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How culture can inspire Leeds to achieve climate goals

Credit: Arc by Greenaway and Greenaway, part of Light Night Leeds 2021: Back to Nature. Image credit: Hannah Poklad

Our Executive Producer, Emma Beverley, explains how cultural organisations like LEEDS 2023 are combatting the climate crisis.

I’m packing my bags to go to COP26 in Glasgow today. I’m really excited about it, and whilst it’s going to be challenging and perhaps overwhelming, I know I’m going to come back feeling inspired. 

I’m an Executive Producer at LEEDS 2023. You might think that a year of culture has little to do with climate change, but I believe that the arts has an incredible ability to communicate big subjects that are hard to comprehend, and a responsibility to inspire people to take action for the better. 

Art gives us an emotional and tangible connection to things, and when we use art and culture to tell stories about worldwide challenges such as climate change, I think we can make a huge difference. Culture can capture our imaginations and help us feel confident rather than helpless and scared by what can feel like a doomsday narrative. 

Some amazing examples of this are happening right here in Leeds. East Street Arts put on an incredible programme of experimental and fun events earlier this year called The Space Between, aiming to inspire action on climate change. As part of it they invited artist Nicolas Henninger to build a sustainable cabin in the city which you could stay in overnight, and it was powered by a wind turbine created by artist Jake Krushell, addressing the sustainability of art production and energy.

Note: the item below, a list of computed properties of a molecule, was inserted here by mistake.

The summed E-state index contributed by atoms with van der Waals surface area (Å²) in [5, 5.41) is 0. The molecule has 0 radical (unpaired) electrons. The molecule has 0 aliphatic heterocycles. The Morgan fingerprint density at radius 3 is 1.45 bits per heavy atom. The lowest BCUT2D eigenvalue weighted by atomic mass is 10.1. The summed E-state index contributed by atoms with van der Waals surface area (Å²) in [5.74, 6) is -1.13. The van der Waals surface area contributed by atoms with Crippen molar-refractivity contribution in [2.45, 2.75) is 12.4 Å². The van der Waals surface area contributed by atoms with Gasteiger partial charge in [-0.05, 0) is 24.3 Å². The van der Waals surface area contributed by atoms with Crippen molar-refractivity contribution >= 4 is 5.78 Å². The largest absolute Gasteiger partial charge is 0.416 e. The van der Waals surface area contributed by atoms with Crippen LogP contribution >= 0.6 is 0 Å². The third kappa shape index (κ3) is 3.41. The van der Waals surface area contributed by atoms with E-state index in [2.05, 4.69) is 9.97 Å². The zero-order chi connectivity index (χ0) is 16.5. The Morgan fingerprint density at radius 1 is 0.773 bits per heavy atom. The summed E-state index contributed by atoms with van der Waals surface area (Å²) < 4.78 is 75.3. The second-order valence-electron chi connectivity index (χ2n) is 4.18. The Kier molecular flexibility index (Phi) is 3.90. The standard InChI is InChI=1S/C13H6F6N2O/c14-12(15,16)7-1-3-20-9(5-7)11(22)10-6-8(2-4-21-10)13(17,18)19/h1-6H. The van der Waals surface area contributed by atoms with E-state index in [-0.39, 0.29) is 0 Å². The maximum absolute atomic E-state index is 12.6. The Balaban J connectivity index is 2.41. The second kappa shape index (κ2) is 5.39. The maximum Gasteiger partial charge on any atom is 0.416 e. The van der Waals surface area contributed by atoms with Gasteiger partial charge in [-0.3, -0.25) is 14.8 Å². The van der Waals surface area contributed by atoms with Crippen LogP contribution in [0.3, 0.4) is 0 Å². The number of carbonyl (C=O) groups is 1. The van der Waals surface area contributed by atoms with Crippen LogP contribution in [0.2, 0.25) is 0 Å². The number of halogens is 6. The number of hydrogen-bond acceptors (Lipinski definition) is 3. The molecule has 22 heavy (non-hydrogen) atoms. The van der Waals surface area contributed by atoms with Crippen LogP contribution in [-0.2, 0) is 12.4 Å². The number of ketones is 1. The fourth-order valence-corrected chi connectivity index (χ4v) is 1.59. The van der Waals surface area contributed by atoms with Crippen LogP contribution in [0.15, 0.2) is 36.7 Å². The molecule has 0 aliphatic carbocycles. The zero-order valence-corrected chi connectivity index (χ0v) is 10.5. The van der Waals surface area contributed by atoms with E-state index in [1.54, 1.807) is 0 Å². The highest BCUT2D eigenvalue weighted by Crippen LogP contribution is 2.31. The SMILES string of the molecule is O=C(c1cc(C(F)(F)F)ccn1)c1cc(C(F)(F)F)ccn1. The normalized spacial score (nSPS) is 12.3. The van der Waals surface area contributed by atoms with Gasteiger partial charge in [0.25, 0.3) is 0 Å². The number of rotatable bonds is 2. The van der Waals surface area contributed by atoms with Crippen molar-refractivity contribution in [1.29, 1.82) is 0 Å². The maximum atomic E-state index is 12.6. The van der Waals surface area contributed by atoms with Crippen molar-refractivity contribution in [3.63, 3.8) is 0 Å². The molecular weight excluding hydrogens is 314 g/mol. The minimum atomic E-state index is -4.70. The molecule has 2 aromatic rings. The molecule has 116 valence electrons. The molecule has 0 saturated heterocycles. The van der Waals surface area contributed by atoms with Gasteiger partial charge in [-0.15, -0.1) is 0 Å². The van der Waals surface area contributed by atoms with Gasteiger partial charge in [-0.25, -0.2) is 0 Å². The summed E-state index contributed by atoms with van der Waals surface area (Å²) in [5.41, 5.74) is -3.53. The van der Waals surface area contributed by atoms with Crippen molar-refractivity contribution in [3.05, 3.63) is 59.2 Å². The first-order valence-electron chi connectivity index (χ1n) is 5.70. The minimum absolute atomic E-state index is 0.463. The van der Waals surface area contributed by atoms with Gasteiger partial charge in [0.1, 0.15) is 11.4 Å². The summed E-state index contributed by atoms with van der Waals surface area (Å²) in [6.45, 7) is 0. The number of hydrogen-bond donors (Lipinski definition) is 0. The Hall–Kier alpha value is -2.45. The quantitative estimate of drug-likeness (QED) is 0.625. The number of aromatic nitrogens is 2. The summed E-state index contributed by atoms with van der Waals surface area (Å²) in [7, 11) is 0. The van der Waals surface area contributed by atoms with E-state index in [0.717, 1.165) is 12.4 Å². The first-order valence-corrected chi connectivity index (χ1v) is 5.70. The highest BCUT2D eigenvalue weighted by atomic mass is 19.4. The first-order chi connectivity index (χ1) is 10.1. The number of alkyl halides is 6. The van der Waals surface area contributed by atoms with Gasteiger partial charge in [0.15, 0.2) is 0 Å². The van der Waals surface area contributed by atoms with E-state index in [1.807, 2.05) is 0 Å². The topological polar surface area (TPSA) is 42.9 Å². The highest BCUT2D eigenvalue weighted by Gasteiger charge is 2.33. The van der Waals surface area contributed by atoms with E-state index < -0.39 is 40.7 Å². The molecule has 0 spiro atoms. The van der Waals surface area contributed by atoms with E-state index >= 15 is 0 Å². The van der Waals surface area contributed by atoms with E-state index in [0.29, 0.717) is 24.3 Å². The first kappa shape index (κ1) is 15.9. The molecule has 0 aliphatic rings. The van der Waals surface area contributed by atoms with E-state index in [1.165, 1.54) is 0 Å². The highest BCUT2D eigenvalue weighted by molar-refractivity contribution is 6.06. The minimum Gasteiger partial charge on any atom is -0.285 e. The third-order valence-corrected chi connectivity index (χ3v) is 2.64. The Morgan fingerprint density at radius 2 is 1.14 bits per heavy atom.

There are lots of arts organisations taking positive action together too. One of those is a group called SAIL, a collective of organisations and individuals from the cultural sectors of Leeds, including us at LEEDS 2023, who are working together to make a real difference in our city.  

Climate change can feel so far away that it’s easy to put to the back of your mind. We’re used to seeing catastrophic landscapes on the news that feel a million miles from home; polar bears swimming through warming seas, wildfires ripping through distant forests. But of course, we all know that the climate crisis is having a real impact on us here in the UK, and it’s happening right here in Leeds. We’ve experienced flash flooding in the city and region and we have high levels of air pollution in the city centre; in some parts of Leeds it’s safer for our children to play indoors than outdoors because of the air quality.  

Leeds City Council’s ambition is for the city to be net zero carbon by 2030, and it’s our job at LEEDS 2023 to help Leeds reach that target. A year of culture is an incredible opportunity to highlight positive solutions to climate change. Through culture and creativity we hope to inspire and involve the people of Leeds in making our city a healthy and sustainable place for the future. 

To find out more about our commitment to sustainability at LEEDS 2023, follow us @leeds_2023.  

This article was first published by the Yorkshire Evening Post on 31st October.